• Probably the rarity of the spring (in a spring with MANY rarities) was this stunning male Pallas's Bunting, the first spring record for Gambell! Photo Aaron Lang.
  • The showy Western Sandpiper breeds on the tundra at Gambell. Photo Aaron Lang.
  • Most years at Gambell we find Red-throated Pipits on our spring tours. Some, like this bird, are quite accommodating! Photo Aaron Lang.
  • Always a crowd-pleaser, Red-necked Stints are regular migrants at Gambell. Photo Aaron Lang.
  • The aptly named Red-necked Stint. Photo Aaron Lang.
  • Lesser Sand-Plovers are regular at Gambell in both spring and fall. Photo Aaron Lang.
  • One of the most incredible birds of the spring was this adult Red-legged Kittiwake. Our group studied it at the point for about 10 minutes before it flew off to the east. This is just the second spring record for Gambell of this fascinating gull. Photo Aaron Lang.
  • Note the medium gray under wing that contrasts little with the black wing tip. The underwing of a Black-winged Kittiwake is much paler than this and shows marked contrast with the wing tip. Photo Aaron Lang.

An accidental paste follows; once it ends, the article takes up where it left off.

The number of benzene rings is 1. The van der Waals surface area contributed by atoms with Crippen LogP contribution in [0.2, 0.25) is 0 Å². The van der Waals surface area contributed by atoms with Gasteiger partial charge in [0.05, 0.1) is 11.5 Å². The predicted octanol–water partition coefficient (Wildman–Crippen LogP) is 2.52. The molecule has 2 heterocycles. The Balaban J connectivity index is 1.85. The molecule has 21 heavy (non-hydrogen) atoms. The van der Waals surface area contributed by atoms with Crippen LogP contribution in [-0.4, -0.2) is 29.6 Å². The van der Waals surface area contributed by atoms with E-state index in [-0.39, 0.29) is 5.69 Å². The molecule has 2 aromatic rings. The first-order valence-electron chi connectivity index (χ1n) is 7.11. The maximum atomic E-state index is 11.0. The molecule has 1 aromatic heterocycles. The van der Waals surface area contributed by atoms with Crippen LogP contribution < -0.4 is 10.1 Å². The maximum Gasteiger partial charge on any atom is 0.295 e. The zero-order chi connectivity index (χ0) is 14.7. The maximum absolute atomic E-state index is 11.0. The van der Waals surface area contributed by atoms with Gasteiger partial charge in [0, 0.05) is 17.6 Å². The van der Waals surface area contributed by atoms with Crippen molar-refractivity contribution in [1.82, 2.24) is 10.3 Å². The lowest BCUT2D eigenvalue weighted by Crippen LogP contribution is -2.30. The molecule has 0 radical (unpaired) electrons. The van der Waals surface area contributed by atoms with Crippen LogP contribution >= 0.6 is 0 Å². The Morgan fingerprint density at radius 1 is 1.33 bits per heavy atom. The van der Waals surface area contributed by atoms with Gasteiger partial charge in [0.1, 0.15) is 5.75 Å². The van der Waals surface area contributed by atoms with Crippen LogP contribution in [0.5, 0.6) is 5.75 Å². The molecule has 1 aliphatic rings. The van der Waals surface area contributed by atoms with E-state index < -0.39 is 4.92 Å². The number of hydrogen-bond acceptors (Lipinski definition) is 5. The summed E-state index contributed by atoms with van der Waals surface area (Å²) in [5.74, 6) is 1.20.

• This drab little bird caused quite a lot of excitement on the island...Common Chiffchaff! Photo Aaron Lang.
  • We had two Common Chiffchaffs at Gambell this spring, making a total of nine records for Gambell. All of these since 2012. Photo Aaron Lang.
  • Common Sandpiper in flight. Photo Aaron Lang.
  • A Red-throated Pipit tries hard to blend in on the tundra. Photo Aaron Lang.
  • At least two Common Sandpipers were around during our stay. Photo Aaron Lang.
  • This Eyebrowed Thrush was shy, but with effort both of our groups got great views of this Asian thrush. Photo Aaron Lang.
  • This cooperative Gray-tailed Tattler was one of at least three around during our stay at Gambell this spring. Photo Aaron Lang.
  • Our first group experienced Hawfinches everyday of the trip, with at least ten different birds around the village. Photo Aaron Lang.

Gambell, Alaska, is one of the hotspots in North America for rare birds. We lead trips to this remote village in the Bering Sea each spring and fall hoping to find a few birds more commonly sighted in the Old World. 2017 was an incredible spring for rarities at Gambell and both of our spring tours were loaded with great birds! Rarity highlights included Common Greenshank, Wood Sandpiper, Common Sandpiper, Gray-tailed Tattler, Lesser Sand-Plover, Red-legged Kittiwake, Eyebrowed Thrush, Common Chiffchaff, Pallas’s Bunting, Brambling, and Hawfinch!

All photos by Aaron Lang, tour leader.

Information on future spring tours to Gambell can be found here.